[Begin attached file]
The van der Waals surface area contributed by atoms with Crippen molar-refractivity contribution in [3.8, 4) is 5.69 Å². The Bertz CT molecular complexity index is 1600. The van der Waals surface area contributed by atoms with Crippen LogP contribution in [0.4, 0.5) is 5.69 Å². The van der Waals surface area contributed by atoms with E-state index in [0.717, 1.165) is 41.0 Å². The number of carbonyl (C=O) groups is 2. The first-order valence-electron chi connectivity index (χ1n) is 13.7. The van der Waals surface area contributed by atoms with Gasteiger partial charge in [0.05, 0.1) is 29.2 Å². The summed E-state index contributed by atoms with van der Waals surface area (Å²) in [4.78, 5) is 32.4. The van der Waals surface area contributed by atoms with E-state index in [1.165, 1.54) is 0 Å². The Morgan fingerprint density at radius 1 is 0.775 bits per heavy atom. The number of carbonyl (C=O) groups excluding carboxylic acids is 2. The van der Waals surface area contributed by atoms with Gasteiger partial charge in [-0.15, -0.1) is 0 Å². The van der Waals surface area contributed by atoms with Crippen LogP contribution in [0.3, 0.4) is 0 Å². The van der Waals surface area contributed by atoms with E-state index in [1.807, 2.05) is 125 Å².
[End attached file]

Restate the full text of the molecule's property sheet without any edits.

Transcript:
The van der Waals surface area contributed by atoms with Crippen molar-refractivity contribution in [3.8, 4) is 5.69 Å². The Bertz CT molecular complexity index is 1600. The van der Waals surface area contributed by atoms with Crippen LogP contribution in [0.4, 0.5) is 5.69 Å². The van der Waals surface area contributed by atoms with E-state index in [0.717, 1.165) is 41.0 Å². The number of carbonyl (C=O) groups is 2. The first-order valence-electron chi connectivity index (χ1n) is 13.7. The van der Waals surface area contributed by atoms with Gasteiger partial charge in [0.05, 0.1) is 29.2 Å². The summed E-state index contributed by atoms with van der Waals surface area (Å²) in [4.78, 5) is 32.4. The van der Waals surface area contributed by atoms with E-state index in [1.165, 1.54) is 0 Å². The Morgan fingerprint density at radius 1 is 0.775 bits per heavy atom. The number of carbonyl (C=O) groups excluding carboxylic acids is 2. The van der Waals surface area contributed by atoms with Gasteiger partial charge in [-0.15, -0.1) is 0 Å². The van der Waals surface area contributed by atoms with Crippen LogP contribution in [0.3, 0.4) is 0 Å². The van der Waals surface area contributed by atoms with E-state index in [1.807, 2.05) is 125 Å².